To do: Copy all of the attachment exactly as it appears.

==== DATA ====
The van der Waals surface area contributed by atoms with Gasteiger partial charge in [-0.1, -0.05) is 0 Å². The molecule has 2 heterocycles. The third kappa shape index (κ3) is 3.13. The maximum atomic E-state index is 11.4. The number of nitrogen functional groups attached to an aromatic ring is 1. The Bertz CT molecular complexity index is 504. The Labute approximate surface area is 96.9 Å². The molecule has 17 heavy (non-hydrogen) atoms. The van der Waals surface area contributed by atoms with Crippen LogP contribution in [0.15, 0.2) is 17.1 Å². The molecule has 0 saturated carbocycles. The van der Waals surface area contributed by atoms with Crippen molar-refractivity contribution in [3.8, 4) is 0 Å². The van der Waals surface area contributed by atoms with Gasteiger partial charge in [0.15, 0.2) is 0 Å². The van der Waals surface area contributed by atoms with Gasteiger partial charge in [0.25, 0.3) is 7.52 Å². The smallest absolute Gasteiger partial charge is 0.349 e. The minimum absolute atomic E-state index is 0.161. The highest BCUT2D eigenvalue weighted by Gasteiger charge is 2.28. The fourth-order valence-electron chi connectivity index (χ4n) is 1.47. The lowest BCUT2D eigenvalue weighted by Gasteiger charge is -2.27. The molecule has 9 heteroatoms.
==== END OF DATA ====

The van der Waals surface area contributed by atoms with Gasteiger partial charge in [-0.1, -0.05) is 0 Å². The molecule has 2 heterocycles. The third kappa shape index (κ3) is 3.13. The maximum atomic E-state index is 11.4. The number of nitrogen functional groups attached to an aromatic ring is 1. The Bertz CT molecular complexity index is 504. The Labute approximate surface area is 96.9 Å². The molecule has 17 heavy (non-hydrogen) atoms. The van der Waals surface area contributed by atoms with Crippen LogP contribution in [0.15, 0.2) is 17.1 Å². The molecule has 0 saturated carbocycles. The van der Waals surface area contributed by atoms with Crippen molar-refractivity contribution in [3.8, 4) is 0 Å². The van der Waals surface area contributed by atoms with Gasteiger partial charge in [0.15, 0.2) is 0 Å². The van der Waals surface area contributed by atoms with Gasteiger partial charge in [0.25, 0.3) is 7.52 Å². The smallest absolute Gasteiger partial charge is 0.349 e. The minimum absolute atomic E-state index is 0.161. The highest BCUT2D eigenvalue weighted by Gasteiger charge is 2.28. The fourth-order valence-electron chi connectivity index (χ4n) is 1.47. The lowest BCUT2D eigenvalue weighted by Gasteiger charge is -2.27. The molecule has 9 heteroatoms.